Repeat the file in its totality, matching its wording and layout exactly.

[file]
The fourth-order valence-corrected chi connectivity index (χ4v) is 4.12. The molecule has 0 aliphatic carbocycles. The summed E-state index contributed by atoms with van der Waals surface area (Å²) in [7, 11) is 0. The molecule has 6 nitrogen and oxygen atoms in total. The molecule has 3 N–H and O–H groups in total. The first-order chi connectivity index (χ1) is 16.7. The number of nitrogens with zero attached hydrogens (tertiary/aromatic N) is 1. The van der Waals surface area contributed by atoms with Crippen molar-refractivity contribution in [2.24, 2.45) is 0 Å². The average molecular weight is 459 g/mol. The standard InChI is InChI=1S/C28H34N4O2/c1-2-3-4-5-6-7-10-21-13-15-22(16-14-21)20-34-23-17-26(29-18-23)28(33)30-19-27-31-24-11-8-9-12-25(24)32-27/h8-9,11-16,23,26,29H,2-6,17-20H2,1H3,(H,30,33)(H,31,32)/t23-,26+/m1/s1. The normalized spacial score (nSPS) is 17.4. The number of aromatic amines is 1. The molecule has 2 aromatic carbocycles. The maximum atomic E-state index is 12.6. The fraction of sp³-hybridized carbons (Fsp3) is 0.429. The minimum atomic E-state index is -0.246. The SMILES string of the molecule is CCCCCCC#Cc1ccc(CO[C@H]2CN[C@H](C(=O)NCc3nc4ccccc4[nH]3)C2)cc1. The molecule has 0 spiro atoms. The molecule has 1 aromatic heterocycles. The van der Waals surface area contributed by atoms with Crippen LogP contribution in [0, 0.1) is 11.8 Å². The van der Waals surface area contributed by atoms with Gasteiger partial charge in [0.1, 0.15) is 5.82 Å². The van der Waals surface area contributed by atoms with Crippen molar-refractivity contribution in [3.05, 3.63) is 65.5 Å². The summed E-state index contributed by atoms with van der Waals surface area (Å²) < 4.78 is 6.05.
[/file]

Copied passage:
The fourth-order valence-corrected chi connectivity index (χ4v) is 4.12. The molecule has 0 aliphatic carbocycles. The summed E-state index contributed by atoms with van der Waals surface area (Å²) in [7, 11) is 0. The molecule has 6 nitrogen and oxygen atoms in total. The molecule has 3 N–H and O–H groups in total. The first-order chi connectivity index (χ1) is 16.7. The number of nitrogens with zero attached hydrogens (tertiary/aromatic N) is 1. The van der Waals surface area contributed by atoms with Crippen molar-refractivity contribution in [2.24, 2.45) is 0 Å². The average molecular weight is 459 g/mol. The standard InChI is InChI=1S/C28H34N4O2/c1-2-3-4-5-6-7-10-21-13-15-22(16-14-21)20-34-23-17-26(29-18-23)28(33)30-19-27-31-24-11-8-9-12-25(24)32-27/h8-9,11-16,23,26,29H,2-6,17-20H2,1H3,(H,30,33)(H,31,32)/t23-,26+/m1/s1. The normalized spacial score (nSPS) is 17.4. The number of aromatic amines is 1. The molecule has 2 aromatic carbocycles. The maximum atomic E-state index is 12.6. The fraction of sp³-hybridized carbons (Fsp3) is 0.429. The minimum atomic E-state index is -0.246. The SMILES string of the molecule is CCCCCCC#Cc1ccc(CO[C@H]2CN[C@H](C(=O)NCc3nc4ccccc4[nH]3)C2)cc1. The molecule has 0 spiro atoms. The molecule has 1 aromatic heterocycles. The van der Waals surface area contributed by atoms with Crippen LogP contribution in [0, 0.1) is 11.8 Å². The van der Waals surface area contributed by atoms with Gasteiger partial charge in [0.1, 0.15) is 5.82 Å². The van der Waals surface area contributed by atoms with Crippen molar-refractivity contribution in [3.05, 3.63) is 65.5 Å². The summed E-state index contributed by atoms with van der Waals surface area (Å²) < 4.78 is 6.05.